Tech companies fall short in corporate website study

LONDON: Apple's Web site is "too marketing focused" and fails to deliver a sufficient communications service for journalists and other key stakeholders, according to a new study.

LONDON: Apple's Web site is "too marketing focused" and fails to deliver a sufficient communications service for journalists and other key stakeholders, according to a new study.

FT Bowen Craggs Index of corporate website effectiveness is an annual study that evaluates 75 corporate websites and how well they serve their customers, investors, job-seekers, and the media.

The study found that Apple's website, which achieved the joint top score alongside Microsoft, Hewlett-Packard, and Wells Fargo for customer service, was among the worst in the US for media relations, general contact information, and IR.

Google and Microsoft also suffered from a similar problem, both scoring low on the construction metric, which evaluates a site's "usability."

In terms of "serving the media," AT&T and Verizon were the highest scoring US sites, while General Electric and Procter & Gamble were the highest overall scoring US companies.

David Bowen, co-author of the study and senior consultant at Bowen & Craggs, believes the corporate websites that did not score highly reflected a "decentralized" way of working. 

“However decentralized an organization is, it is a huge mistake to carry this kind of fragmentation across into a website," he said. "In Apple's case, a heavy concentration on marketing and not enough consideration for the outside world is why it, and to a lesser extent Google and Microsoft, scored so low.”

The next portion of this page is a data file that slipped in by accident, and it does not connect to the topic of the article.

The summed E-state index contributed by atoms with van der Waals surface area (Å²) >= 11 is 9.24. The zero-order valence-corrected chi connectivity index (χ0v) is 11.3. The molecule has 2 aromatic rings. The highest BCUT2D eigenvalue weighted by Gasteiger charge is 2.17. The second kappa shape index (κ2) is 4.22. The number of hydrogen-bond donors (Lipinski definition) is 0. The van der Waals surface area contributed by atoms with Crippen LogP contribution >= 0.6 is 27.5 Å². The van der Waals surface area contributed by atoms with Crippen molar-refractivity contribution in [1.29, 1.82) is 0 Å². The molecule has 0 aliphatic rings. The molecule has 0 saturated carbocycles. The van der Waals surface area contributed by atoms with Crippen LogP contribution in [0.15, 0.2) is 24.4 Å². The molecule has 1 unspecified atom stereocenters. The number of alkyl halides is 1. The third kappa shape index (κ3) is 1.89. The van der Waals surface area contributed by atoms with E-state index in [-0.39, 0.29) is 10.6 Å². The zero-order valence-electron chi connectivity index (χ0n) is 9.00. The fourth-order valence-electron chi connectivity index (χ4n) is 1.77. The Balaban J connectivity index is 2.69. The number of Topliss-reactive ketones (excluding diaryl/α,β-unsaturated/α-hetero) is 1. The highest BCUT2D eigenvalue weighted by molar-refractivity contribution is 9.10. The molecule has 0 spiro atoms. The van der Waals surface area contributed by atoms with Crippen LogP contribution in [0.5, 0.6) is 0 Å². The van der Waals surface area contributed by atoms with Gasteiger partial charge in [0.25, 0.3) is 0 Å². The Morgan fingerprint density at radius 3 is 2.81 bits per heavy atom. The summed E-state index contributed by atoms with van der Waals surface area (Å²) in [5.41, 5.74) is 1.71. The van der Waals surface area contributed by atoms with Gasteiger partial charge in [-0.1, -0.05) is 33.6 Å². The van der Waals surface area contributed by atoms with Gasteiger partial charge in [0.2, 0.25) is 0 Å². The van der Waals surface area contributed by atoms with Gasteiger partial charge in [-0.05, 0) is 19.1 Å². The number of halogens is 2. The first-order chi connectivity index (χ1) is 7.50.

To improve an organization's corporate website, Bowen noted that the overall site responsibility should not lie with the marketing division, but rather with the corporate communications department who looks after multiple stakeholders.

He added that the corporate website should be the primary communication base for a company. 

“There seems to be an issue among some US companies that the corporate website is less important than an organization's social media output and this might explain why some websites are not being improved as well as they could be," he said. "Companies need to remember that a website is the one place they can tell their story in their own words; this is not possible to do in social media.”

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